I can't imagine there being a greater contrast in environments than going from the island of Gili Meno to Tokyo.
Arriving in Tokyo for the first time is quite a rush. Especially when you arrive at 10pm and you have to arrive at your hostel by 11. We got our baggage, and looked at the subway system map. It looked like this. Like, this is the actual Tokyo Subway PDF. Take a gander.
This is when we looked for someone who put of the vibe with a healthy ratio of "friendly to knowledgeable". Someone tried to explain to us, but I decided to just go for it and look at it section by section. I knew for sure we had to get on the first train, so I figured we'd start from there and find more friendly and knowledgeable looking people. When we were on the train I saw some friendly looking people and asked them as politely as I could, how in the God's name to get where we needed to get. The lady was extremely gracious when she kindly let me knew that I was speaking too loudly and that in their culture people do not talk on the subway at the volume I was speaking. Oh man, this just isn't getting any easier. We realized we had no ability to get to the hostel in time, and I sheepishly asked the lady if I could borrow her phone to call the hostel and let them know we were arriving after-hours. She told me to call between subway stops as doing anything else would be looked at as extremely rude- whoa.
Finally we get to where we needed to get and walked up the long steps to the road. Our first feeling of chill January air for the first time in over a year. It definitely caught us by surprise, but it was time to keep our heads down and walk through the dark alley which led to a larger branch of roads. It wasn't time to shop around, I grabbed the first taxi I could find and struggled at communicating with the driver as to where to go. He was extremely generous with trying to work with me and find where we needed to arrive. It was quite something being in an entirely different world than the remote island in Bali that probably had a couple hundred residents, now we were in the most populous place on earth.
We arrived at Tokyo Space Hostel and were greeted with a warm welcome. We quickly found our beds and slept wonderfully. It was easy to notice right away that the Tokyo Space Hostel wasn't kidding. They were very specific about their rules, which resulted in a very professional and restful environment. I'll never forget how each shower had its own various types of soaps and shampoos for both men and women. The water and beds were warm and fresh. There was a rooftop area where you could see the surrounding city.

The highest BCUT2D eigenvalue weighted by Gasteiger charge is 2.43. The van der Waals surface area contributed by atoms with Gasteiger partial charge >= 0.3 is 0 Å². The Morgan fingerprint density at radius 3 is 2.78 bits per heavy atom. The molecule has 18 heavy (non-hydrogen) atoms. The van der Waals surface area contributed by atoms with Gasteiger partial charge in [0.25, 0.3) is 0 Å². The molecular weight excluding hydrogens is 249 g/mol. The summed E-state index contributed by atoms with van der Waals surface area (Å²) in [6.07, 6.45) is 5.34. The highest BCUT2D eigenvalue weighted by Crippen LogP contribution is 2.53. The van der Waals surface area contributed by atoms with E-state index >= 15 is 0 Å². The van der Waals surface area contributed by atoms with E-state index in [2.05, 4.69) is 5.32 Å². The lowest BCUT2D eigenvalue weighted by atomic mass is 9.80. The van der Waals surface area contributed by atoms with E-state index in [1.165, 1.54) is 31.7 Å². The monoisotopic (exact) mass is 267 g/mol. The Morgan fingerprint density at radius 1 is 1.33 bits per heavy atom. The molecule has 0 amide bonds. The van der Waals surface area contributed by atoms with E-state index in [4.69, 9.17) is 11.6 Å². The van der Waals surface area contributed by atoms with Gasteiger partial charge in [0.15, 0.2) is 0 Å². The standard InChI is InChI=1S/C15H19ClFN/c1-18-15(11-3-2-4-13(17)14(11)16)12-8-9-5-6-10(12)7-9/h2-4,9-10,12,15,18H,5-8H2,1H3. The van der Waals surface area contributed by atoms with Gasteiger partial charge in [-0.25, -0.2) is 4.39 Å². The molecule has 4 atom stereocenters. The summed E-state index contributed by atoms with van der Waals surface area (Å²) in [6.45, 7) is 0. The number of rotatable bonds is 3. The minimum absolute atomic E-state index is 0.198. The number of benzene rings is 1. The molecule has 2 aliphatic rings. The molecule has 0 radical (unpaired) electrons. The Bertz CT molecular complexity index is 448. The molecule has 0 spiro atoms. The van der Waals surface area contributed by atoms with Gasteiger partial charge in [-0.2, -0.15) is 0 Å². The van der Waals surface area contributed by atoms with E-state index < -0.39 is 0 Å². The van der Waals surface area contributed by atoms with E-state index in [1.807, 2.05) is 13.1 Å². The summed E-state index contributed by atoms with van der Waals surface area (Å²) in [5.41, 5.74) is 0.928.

The next day Kathryn began to get sick, and honestly we ended up not doing all that much because of how the quick weather change affected us. This turned into a cozy retreat prior to returning back to the USA, something we both knew would be another huge change. Neither of us had met the other's family, and we had a wedding to plan.
We found an absolute gem of a cafe at Iriya Plus Cafe (イリヤプラスカフェ). I never knew I would love pancakes and meatloaf together, but this was possibly the best thing of my life. It was this kind of warmth that I'll remember Tokyo for. We had initially struggled to find the cafe, but a stranger walked a quarter of a mile just to show me where it was. We encountered the kindest Japanese folks during our time. We hadn't had a homey meal like this in quite some time. Much of our time was spent at small coffee shops or cafes as we were just trying our best to keep warm.
Though we missed out a lot on much of Tokyo, we still experienced the famous Shibuya Crossing, and Tokyo Tower. It was amazing just how many people would cross that street as we sat at the nearby starbucks to watch. The rustle and bustle of Tokyo really does make one feel alive. It was a beautiful example of a world-class city. Thankfully I had learned to navigate better and better the subway system. Tokyo is a rough place to go and only stay for 3 nights. This is another place we must go back to, but I'm so glad we did it, even if a lot of time was spent recovering and sleeping. I remember the day our flight was to leave, Kathryn was so ill that I honestly wasn't sure if we were going to make our flight. I tried my best to find the right drugs at the pharmacy store because she was burning up so badly. Poor girl then had to endure the 5 hour flight to China and then the 18 hour flight to New York.
I've learned to not have expectations when arriving in a place. I simply want to make my self available to whatever city or whomever resides there. Some would definitely consider this trip a waste because of the fact that we (especially Kathryn) weren't feeling very well the entire time. But it was simply a time to be spent with each other and for me to take care of her in what happened to be Tokyo. When you have the opportunity to travel more than once or twice a year, the pressure is lifted off of each individual experience, and I believe it gives you the opportunity to just be in the present and take situations as they come. Still though, I want to go back to Tokyo and experience more! Cannot wait.